I think the problem is, as stated before, the defaults. I thought KDE sucked at first with the default installation from the Ubuntu repositories, but I played around with it more and more and took a liking to it. I found more and more useful features, and I configured it to fit my ideal work flow. I don't really like using anything else any more (especially Windows) because everything else feels far too restrictive to me. I've got my KDE desktop configured such that the applications I use regularly start up exactly how I want them: dimensions, position, workspace... hell, I even have my IRC, email, and RSS clients set up to group together into a single window with tabs separating the applications! And I've got the menu-bars and widgets I need exactly where and how I want them.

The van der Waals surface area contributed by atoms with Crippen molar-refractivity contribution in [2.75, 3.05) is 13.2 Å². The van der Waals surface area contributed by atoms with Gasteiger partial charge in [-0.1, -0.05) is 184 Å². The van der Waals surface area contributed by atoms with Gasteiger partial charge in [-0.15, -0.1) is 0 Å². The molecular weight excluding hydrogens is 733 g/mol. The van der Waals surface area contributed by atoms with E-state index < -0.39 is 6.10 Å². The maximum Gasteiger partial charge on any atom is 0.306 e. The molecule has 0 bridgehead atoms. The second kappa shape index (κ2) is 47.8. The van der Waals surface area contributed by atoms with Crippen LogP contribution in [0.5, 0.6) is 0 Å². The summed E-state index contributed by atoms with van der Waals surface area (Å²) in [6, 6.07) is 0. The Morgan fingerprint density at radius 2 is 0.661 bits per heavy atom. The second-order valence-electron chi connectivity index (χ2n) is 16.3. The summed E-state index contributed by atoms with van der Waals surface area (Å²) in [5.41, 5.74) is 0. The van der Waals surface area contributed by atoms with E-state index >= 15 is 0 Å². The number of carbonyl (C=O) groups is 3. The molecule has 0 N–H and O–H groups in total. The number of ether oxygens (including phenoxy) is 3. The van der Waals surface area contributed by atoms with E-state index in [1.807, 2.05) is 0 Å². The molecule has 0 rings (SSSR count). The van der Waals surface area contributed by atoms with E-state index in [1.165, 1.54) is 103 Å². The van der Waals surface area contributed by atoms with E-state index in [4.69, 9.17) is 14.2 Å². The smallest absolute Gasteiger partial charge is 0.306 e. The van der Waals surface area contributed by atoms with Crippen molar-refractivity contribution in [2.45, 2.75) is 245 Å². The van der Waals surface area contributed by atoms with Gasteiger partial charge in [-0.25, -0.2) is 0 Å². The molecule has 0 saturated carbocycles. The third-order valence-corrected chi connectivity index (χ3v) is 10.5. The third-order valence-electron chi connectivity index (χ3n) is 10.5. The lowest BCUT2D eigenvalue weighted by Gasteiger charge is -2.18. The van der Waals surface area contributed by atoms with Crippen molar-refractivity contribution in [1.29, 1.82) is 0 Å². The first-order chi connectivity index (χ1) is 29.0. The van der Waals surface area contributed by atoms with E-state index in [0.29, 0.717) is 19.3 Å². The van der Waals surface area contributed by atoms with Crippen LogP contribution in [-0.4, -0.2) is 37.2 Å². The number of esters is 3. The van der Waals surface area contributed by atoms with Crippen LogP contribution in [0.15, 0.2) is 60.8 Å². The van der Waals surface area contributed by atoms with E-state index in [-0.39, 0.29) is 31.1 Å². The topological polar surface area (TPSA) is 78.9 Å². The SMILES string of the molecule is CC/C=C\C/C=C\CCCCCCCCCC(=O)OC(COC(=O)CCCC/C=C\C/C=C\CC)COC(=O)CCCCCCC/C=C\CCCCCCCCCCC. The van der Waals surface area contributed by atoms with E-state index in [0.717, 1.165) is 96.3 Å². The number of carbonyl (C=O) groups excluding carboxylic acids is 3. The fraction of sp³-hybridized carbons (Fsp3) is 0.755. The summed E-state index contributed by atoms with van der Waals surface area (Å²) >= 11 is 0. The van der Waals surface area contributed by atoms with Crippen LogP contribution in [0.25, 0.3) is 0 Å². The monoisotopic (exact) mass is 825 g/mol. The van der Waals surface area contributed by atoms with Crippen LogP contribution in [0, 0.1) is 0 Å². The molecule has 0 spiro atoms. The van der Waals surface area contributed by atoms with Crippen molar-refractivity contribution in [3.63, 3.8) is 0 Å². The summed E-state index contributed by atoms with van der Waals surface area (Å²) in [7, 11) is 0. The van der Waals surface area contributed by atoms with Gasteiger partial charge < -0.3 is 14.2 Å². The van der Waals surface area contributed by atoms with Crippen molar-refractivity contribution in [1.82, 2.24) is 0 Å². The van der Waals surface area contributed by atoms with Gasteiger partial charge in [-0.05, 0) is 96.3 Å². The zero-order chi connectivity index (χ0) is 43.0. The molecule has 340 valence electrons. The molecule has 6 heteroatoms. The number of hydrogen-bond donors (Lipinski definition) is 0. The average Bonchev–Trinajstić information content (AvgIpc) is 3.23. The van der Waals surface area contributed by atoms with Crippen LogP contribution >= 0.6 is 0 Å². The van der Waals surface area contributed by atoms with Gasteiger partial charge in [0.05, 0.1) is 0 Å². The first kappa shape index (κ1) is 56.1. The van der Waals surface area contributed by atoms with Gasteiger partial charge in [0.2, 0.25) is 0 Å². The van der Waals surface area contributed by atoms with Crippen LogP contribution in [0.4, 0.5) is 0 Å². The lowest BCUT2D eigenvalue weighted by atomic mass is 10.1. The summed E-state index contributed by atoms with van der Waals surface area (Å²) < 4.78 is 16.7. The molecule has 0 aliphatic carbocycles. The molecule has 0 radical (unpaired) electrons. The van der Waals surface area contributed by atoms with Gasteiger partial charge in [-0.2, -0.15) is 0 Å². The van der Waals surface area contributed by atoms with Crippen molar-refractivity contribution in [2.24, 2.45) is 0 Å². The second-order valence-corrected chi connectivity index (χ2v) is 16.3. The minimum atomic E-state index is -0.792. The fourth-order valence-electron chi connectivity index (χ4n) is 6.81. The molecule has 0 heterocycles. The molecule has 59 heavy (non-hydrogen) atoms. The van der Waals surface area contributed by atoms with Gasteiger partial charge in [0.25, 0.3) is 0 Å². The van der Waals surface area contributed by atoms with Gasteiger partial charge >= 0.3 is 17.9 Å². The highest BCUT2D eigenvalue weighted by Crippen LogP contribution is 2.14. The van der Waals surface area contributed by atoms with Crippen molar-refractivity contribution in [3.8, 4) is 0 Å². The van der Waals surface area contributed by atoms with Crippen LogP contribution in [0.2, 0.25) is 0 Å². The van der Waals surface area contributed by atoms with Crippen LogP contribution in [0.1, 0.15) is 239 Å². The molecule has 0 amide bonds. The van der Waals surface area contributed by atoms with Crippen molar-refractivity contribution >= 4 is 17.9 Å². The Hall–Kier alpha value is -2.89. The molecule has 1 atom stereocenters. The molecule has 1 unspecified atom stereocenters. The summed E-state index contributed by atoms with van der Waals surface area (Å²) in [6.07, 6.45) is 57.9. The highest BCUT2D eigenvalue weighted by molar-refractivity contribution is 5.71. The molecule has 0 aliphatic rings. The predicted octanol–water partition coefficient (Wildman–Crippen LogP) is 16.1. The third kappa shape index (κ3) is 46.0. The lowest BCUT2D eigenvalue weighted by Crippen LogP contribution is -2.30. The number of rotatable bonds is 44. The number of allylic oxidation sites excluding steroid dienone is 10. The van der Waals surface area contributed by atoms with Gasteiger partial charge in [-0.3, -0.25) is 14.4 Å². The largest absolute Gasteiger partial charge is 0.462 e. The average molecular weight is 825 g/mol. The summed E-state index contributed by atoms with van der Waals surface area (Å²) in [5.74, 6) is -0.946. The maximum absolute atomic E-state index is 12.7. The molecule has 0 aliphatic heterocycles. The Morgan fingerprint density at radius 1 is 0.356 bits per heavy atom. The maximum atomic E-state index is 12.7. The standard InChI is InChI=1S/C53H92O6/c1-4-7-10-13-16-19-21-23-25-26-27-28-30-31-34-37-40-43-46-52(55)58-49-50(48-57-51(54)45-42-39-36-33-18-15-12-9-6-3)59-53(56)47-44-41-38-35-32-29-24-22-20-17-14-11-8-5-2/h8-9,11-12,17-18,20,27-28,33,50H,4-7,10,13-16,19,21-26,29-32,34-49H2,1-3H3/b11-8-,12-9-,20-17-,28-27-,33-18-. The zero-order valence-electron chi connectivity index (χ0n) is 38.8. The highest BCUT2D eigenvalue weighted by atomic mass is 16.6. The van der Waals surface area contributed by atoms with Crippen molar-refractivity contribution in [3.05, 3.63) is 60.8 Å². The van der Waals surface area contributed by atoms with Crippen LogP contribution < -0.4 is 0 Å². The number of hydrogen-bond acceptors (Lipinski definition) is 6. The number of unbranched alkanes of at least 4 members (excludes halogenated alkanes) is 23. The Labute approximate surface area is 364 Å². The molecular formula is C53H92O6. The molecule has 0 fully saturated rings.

But that's the "trouble" with KDE. It doesn't give you something amazing right from the start, it gives you the ability to build something amazing for yourself.